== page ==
In addition to starting over by training an intentional recall just as you trained the accidental one, you can also transfer the cue. “Transferring a cue” is a technical expression in dog training that means teaching your dog to respond to a new cue by pairing it with one they already know. So, if they always come to you when they hear the sound of a treat bag being opened, you simply say “Come” every time you’re about to open the treat bag, then reinforce them with a treat when they comply.
Soon, with enough repetitions, your dog will learn that the cue predicts the sound of the treat bag, which predicts treats. Before long, “come” will predict treats in their mind just as the sound of the treat bag does. Then, you can call them to come and reinforce them for doing so without the opening-the-treat-bag sound. The cue has been transferred.
Many recalls are trained without thought, yet they are very effective because the training process followed the rules for teaching a perfect recall. Just because a perfect recall does not happen to be in response to saying, “Come!” doesn’t mean that a dog has not learned this most prized and valuable behavior. Accidental recalls are still recalls. Use them to your advantage.
Here are the key points to keep in mind when training your dog to reliably return to you on cue.
Make recall training a priority.
Figure out what makes your dog want to come to you.
Consistently pair up the recall cue with your dog’s favorite things, aiming for 100 percent association between the word “come” (or whatever word you use) and something good.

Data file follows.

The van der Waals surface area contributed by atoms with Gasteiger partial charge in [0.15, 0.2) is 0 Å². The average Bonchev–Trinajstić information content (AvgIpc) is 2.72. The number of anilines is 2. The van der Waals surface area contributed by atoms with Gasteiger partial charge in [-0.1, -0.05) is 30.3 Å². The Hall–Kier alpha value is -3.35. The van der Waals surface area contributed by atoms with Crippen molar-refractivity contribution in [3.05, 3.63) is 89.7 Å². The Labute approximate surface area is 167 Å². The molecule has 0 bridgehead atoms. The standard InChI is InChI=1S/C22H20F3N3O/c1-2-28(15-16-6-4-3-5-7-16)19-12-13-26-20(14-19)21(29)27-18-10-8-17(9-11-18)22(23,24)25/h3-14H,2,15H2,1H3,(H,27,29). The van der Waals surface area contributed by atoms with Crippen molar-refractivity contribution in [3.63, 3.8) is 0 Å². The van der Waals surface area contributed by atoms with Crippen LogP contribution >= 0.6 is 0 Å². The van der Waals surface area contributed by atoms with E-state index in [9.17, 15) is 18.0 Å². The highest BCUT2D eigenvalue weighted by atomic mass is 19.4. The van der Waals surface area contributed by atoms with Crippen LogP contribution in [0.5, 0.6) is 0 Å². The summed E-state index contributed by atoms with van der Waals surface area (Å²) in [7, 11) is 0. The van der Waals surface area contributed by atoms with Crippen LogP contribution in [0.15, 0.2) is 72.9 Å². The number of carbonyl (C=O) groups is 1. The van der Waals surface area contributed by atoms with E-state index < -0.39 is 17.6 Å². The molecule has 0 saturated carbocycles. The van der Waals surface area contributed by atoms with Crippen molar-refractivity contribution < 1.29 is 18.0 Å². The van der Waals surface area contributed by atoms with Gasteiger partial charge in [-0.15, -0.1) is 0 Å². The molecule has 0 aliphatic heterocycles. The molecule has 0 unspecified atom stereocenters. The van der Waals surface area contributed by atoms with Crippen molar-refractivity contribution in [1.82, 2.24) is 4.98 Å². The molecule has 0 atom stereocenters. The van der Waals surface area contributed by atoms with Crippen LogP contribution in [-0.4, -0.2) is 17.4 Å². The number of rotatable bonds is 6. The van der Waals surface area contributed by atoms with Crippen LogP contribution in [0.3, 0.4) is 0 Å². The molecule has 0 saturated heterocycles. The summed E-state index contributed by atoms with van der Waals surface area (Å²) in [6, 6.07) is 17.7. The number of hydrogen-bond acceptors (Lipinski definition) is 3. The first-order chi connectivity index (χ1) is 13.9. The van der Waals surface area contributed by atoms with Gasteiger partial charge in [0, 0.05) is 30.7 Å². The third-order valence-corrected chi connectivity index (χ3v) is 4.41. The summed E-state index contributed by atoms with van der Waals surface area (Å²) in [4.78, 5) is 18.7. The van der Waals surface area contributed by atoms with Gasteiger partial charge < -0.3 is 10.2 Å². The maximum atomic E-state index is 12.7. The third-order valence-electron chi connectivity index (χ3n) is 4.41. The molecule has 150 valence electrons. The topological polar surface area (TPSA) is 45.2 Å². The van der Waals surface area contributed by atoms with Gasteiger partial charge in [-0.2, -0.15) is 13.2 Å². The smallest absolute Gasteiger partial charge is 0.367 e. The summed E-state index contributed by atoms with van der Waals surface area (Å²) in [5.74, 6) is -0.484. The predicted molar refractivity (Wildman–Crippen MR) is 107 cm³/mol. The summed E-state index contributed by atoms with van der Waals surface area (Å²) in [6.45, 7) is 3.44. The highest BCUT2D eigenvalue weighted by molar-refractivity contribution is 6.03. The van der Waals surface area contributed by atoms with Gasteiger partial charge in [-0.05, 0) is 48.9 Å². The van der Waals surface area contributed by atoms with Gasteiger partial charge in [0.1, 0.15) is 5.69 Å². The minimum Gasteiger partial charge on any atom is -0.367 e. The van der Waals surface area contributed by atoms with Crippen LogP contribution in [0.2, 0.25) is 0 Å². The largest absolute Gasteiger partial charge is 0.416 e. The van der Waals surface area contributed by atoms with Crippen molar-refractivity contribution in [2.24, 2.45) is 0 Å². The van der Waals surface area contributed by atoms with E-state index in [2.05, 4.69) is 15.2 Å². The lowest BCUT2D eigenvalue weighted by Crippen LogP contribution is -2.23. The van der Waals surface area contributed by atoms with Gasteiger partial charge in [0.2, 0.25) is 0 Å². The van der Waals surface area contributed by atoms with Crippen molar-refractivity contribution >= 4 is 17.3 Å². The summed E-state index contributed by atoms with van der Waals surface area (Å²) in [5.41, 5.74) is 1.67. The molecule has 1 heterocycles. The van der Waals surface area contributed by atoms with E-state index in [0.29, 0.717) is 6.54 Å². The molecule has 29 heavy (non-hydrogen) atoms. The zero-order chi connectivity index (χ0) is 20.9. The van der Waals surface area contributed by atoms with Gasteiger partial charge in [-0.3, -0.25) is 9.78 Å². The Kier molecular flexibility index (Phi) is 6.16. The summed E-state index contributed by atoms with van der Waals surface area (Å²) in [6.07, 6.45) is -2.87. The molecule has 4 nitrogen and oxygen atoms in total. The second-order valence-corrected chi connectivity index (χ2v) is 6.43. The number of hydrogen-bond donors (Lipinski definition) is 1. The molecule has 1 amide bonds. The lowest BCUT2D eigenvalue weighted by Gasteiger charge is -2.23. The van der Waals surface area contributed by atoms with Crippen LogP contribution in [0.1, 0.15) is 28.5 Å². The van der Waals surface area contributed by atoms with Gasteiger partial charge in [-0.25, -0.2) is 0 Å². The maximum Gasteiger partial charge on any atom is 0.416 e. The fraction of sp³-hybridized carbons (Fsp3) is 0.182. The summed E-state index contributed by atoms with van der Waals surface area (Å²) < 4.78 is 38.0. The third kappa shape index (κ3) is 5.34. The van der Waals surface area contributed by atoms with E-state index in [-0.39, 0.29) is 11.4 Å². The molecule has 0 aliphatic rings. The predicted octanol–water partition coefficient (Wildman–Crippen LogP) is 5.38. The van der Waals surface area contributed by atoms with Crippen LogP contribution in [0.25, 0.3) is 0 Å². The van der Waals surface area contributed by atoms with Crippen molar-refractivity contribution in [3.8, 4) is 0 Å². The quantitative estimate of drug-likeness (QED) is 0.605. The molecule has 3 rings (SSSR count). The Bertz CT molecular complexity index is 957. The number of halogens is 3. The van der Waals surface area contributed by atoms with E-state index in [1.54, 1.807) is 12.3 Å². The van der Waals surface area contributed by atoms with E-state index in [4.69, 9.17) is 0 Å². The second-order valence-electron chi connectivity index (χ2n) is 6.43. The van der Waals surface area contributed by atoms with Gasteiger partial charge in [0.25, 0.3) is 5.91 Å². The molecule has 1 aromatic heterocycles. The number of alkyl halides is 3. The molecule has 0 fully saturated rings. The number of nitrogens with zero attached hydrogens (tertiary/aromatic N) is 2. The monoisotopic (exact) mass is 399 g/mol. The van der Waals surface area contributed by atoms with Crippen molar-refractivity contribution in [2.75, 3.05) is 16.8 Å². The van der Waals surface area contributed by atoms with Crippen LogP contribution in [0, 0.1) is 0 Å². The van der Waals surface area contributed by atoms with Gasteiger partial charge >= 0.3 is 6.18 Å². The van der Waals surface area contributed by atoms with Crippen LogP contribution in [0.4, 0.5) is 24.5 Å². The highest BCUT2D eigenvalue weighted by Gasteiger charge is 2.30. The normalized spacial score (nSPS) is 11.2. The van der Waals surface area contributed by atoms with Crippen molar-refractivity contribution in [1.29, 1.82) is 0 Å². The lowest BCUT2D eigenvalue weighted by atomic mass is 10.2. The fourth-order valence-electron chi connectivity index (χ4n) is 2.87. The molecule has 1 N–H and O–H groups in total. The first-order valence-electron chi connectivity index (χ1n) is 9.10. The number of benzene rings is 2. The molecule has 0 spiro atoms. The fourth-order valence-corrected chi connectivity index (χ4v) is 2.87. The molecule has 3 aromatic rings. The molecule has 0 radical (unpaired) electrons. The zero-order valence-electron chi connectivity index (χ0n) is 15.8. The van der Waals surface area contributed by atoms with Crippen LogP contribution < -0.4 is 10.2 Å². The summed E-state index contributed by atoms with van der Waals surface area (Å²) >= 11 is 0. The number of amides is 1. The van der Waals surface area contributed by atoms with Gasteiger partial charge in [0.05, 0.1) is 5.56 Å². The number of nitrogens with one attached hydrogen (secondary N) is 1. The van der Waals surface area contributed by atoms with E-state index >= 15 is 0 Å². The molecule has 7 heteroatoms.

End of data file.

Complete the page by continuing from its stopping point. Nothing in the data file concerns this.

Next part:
Reinforce with a top-quality item. (The “something good” does not need to be the same each time; in fact, vary it. Sometimes it’s a treat, others a chew toy, a walk, a bone, or something totally unexpected.)
Assume that your dog will come without being trained to do so.
Use your dog’s name as a recall signal; it gives her no real information or direction.
Call your dog to come for anything that she will consider aversive.
Karen B. London, PhD, CAAB, CPDT-KA
Karen B. London, Ph.D., is a Certified Applied Animal Behaviorist and Certified Professional Dog Trainer who specializes in working with dogs with serious behavioral issues, including aggression, and has also trained other animals including cats, birds, snakes, and insects. She writes the animal column for the Arizona Daily Sun and is an Adjunct Professor in the Department of Biological Sciences at Northern Arizona University. She is the author of six books about training and behavior, including her most recent, Treat Everyone Like a Dog: How a Dog Trainer’s World View Can Improve Your Life.